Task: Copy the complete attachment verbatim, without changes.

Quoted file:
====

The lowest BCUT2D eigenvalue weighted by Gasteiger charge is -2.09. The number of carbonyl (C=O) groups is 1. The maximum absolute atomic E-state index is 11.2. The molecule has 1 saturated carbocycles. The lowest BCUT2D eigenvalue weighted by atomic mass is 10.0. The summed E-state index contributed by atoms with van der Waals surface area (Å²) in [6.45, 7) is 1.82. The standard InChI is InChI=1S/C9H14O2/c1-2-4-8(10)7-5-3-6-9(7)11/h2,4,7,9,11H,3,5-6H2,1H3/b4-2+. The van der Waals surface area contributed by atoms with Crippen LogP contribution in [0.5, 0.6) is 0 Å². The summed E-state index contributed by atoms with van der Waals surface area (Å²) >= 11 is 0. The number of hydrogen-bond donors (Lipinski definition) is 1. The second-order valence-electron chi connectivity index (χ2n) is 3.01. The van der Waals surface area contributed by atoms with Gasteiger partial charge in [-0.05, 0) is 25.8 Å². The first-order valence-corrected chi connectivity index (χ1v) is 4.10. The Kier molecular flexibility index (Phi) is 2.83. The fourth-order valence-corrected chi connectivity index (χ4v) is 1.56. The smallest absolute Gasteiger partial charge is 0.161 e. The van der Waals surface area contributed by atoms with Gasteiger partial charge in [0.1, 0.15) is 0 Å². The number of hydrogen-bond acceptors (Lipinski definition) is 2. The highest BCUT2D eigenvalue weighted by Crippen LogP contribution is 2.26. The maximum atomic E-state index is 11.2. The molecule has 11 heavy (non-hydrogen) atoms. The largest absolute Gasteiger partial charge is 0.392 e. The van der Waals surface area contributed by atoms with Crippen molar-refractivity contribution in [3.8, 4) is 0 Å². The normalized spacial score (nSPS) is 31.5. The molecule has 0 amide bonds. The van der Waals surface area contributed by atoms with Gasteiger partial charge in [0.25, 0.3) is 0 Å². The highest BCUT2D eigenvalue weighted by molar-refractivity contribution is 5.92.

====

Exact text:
The lowest BCUT2D eigenvalue weighted by Gasteiger charge is -2.09. The number of carbonyl (C=O) groups is 1. The maximum absolute atomic E-state index is 11.2. The molecule has 1 saturated carbocycles. The lowest BCUT2D eigenvalue weighted by atomic mass is 10.0. The summed E-state index contributed by atoms with van der Waals surface area (Å²) in [6.45, 7) is 1.82. The standard InChI is InChI=1S/C9H14O2/c1-2-4-8(10)7-5-3-6-9(7)11/h2,4,7,9,11H,3,5-6H2,1H3/b4-2+. The van der Waals surface area contributed by atoms with Crippen LogP contribution in [0.5, 0.6) is 0 Å². The summed E-state index contributed by atoms with van der Waals surface area (Å²) >= 11 is 0. The number of hydrogen-bond donors (Lipinski definition) is 1. The second-order valence-electron chi connectivity index (χ2n) is 3.01. The van der Waals surface area contributed by atoms with Gasteiger partial charge in [-0.05, 0) is 25.8 Å². The first-order valence-corrected chi connectivity index (χ1v) is 4.10. The Kier molecular flexibility index (Phi) is 2.83. The fourth-order valence-corrected chi connectivity index (χ4v) is 1.56. The smallest absolute Gasteiger partial charge is 0.161 e. The van der Waals surface area contributed by atoms with Gasteiger partial charge in [0.1, 0.15) is 0 Å². The number of hydrogen-bond acceptors (Lipinski definition) is 2. The highest BCUT2D eigenvalue weighted by Crippen LogP contribution is 2.26. The maximum atomic E-state index is 11.2. The molecule has 11 heavy (non-hydrogen) atoms. The largest absolute Gasteiger partial charge is 0.392 e. The van der Waals surface area contributed by atoms with Crippen molar-refractivity contribution in [3.8, 4) is 0 Å². The normalized spacial score (nSPS) is 31.5. The molecule has 0 amide bonds. The van der Waals surface area contributed by atoms with Gasteiger partial charge in [0.25, 0.3) is 0 Å². The highest BCUT2D eigenvalue weighted by molar-refractivity contribution is 5.92.